HAGYARD: So when I got finished, I went to see Mr. Widener who was 00:14:00staying at the Ritz Hotel, and he'd been by the ----------(??) and he was fairly pleased when we presented the pregnancies that he had. (whispers)

GALLAHER: Oh, very much so. We need anecdotes about what people did and how they did them and why they did them. Um, let's see what else. You didn't know James Ben Ali Haggin. What about the Whitneys? Which ones? (Hagyard whispers) What about Jock? Is there anything that you remember about Jock because I don't, I never knew him so I didn't ---------- (??)--

HAGYARD: I just-- (whispers)


[Pause in recording.]

HAGYARD: One instance that remains permanently fixed in my memory happened, uh, oh, three or four years after I had gotten out of college, and Sam Smallwood who at that time was manager at David Look's Castleton Farm, uh, called one afternoon and said that the best mare--I don't remember the name of her--was sick and would I 00:16:00come out and see her. So I went out, and her eyes were swollen almost shut, profuse lacrimation. I took her temperature, 103, and a couple tests, something like that. Her pulse was accelerated a little. So I treated, diagnosed pink eye and left the treatment and also told them to bathe her eyes with warm boracic acid and water three times a day and told them to compress her eye. I hadn't been back in the office for an hour until Sam called, and he was laughing. He said, "Dr. 00:17:00Charlie," he said, "I found out what brought that pink eye in there." "What was that, Sam?" He says, "As soon as I put that warm water to her, she'd gotten, she'd gotten too close to a skunk."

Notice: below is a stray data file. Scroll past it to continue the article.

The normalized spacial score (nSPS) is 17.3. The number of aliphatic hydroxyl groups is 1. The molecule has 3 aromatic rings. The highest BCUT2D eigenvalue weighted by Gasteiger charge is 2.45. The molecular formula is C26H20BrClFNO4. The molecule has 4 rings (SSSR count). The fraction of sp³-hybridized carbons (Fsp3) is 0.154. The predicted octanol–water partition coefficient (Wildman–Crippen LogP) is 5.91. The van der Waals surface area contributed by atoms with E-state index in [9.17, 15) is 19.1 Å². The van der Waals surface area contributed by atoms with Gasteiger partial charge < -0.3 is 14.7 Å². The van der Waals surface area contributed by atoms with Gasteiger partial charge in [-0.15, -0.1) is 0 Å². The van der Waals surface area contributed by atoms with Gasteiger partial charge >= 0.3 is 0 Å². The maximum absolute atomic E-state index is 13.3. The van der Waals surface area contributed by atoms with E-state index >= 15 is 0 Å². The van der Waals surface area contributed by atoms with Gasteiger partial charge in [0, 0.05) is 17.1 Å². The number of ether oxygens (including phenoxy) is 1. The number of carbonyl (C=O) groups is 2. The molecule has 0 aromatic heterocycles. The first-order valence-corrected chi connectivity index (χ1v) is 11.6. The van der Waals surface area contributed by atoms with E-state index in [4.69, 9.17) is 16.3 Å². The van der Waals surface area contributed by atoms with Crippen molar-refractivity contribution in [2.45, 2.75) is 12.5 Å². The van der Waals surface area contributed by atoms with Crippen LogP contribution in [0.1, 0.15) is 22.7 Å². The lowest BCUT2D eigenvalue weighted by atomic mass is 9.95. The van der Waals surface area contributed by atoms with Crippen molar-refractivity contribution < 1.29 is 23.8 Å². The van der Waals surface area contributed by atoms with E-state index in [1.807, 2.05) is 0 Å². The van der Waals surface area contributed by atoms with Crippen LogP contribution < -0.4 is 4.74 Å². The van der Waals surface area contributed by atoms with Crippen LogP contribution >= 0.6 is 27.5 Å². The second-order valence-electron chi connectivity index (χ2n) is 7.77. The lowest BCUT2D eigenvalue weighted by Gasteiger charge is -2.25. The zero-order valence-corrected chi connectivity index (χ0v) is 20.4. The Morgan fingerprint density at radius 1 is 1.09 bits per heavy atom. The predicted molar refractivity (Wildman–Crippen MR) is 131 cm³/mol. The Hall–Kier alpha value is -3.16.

GALLAHER: You're kidding. Is that what--it wasn't pink eye? It was an allergy or just, she just got sprayed.

HAGYARD: She'd gotten too close to a skunk and it sprayed her. (laughs) That will give them the pink eye, too.

GALLAHER: Oh, yes, it will. (laughs)

HAGYARD: Make them look like my eyes sometimes; they're red from both sides.

GALLAHER: (laughs) Oh.

[End of interview.]